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|US4399348 *||May 21, 1981||Aug 16, 1983||Dynamics Research Corporation||Thermal print head and method of fabrication|
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|Citing Patent||Filing date||Publication date||Applicant||Title|
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|US7206009 *||Feb 18, 2005||Apr 17, 2007||Hideo Taniguchi||Heating head for erasing a printed image on re-writable media|
|US7612790 *||Mar 7, 2007||Nov 3, 2009||Hideo Taniguchi||Heating head for erasing a printed image on re-writable media|
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|US20070146467 *||Mar 7, 2007||Jun 28, 2007||Hideo Taniguchi||Heating head for erasing a printed image on re-writable media|
|EP0477642A2 *||Sep 9, 1991||Apr 1, 1992||Tohoku Pioneer Electronic Corporation||Thermal head for a thermal printer|
|EP1090769A2 *||Oct 5, 2000||Apr 11, 2001||Allen Coding Systems Limited||Temperature control system for a contact printer|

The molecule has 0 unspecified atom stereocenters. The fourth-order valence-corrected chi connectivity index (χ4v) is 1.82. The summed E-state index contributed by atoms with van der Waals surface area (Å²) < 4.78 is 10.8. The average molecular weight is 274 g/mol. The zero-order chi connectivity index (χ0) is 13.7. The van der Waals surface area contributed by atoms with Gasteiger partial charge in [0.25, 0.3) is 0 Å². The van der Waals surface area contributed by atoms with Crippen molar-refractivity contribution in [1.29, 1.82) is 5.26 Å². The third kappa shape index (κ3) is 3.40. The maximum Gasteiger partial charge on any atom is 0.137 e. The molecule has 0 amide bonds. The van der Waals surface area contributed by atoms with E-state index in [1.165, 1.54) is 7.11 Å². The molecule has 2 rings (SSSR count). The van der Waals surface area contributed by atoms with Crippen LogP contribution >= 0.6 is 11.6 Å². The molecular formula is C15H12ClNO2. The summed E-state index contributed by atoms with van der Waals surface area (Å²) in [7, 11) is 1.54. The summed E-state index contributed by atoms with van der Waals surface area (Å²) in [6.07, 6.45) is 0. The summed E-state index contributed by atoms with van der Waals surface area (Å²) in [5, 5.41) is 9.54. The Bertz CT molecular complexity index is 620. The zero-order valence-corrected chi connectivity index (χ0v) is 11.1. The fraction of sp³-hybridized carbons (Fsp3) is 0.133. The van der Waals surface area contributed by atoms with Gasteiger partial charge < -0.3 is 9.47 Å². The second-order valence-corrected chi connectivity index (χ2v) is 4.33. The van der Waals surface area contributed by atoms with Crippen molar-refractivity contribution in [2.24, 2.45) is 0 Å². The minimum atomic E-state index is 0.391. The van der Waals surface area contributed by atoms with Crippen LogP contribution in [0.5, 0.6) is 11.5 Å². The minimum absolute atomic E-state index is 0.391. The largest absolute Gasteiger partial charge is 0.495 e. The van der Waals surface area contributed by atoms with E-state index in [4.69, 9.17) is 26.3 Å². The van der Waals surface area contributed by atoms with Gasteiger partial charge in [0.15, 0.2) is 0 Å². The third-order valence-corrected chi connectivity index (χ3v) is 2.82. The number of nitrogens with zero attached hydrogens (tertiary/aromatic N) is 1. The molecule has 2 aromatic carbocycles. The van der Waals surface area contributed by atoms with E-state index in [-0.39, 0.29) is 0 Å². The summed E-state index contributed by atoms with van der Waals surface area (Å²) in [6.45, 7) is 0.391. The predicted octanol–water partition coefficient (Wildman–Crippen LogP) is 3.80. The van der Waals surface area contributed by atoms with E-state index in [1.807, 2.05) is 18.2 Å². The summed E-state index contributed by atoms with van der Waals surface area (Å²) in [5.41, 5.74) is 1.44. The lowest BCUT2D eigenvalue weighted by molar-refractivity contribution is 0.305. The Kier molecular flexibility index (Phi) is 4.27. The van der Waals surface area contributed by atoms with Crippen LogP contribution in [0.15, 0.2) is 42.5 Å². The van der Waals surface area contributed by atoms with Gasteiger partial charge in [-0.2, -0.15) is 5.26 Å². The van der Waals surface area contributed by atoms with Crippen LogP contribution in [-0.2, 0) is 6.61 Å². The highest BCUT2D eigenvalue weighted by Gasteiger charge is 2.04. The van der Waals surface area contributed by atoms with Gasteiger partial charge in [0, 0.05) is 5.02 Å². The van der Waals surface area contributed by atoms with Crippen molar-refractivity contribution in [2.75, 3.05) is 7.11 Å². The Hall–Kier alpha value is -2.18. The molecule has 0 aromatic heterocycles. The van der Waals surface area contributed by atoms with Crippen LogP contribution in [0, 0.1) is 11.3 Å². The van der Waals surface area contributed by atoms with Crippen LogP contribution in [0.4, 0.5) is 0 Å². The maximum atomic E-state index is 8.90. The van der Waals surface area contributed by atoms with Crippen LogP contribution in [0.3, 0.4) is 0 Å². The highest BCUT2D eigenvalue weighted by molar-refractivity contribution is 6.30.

|EP1566275A1 *||Feb 17, 2005||Aug 24, 2005||Hideo Taniguchi||A heating head for erasing a printed image on re-writable media|
|U.S. Classification||347/201, 338/306, 346/139.00C, 347/210|
|International Classification||B41J2/345, B41J2/335|
|Cooperative Classification||B41J2/33565, B41J2/345|
|European Classification||B41J2/335H2, B41J2/345|
|Oct 24, 1985||AS||Assignment|
Owner name: DYNAMICS RESEARCH CORPORATION, 60 CONCORD STREET,
Free format text: ASSIGNMENT OF ASSIGNORS INTEREST.;ASSIGNOR:BAKEWELL, JOSEPH J.;REEL/FRAME:004472/0653
Effective date: 19851022
|Jul 2, 1990||FPAY||Fee payment|
Year of fee payment: 4
|Aug 23, 1994||REMI||Maintenance fee reminder mailed|
|Jan 15, 1995||LAPS||Lapse for failure to pay maintenance fees|
|Mar 28, 1995||FP||Expired due to failure to pay maintenance fee|
Effective date: 19950118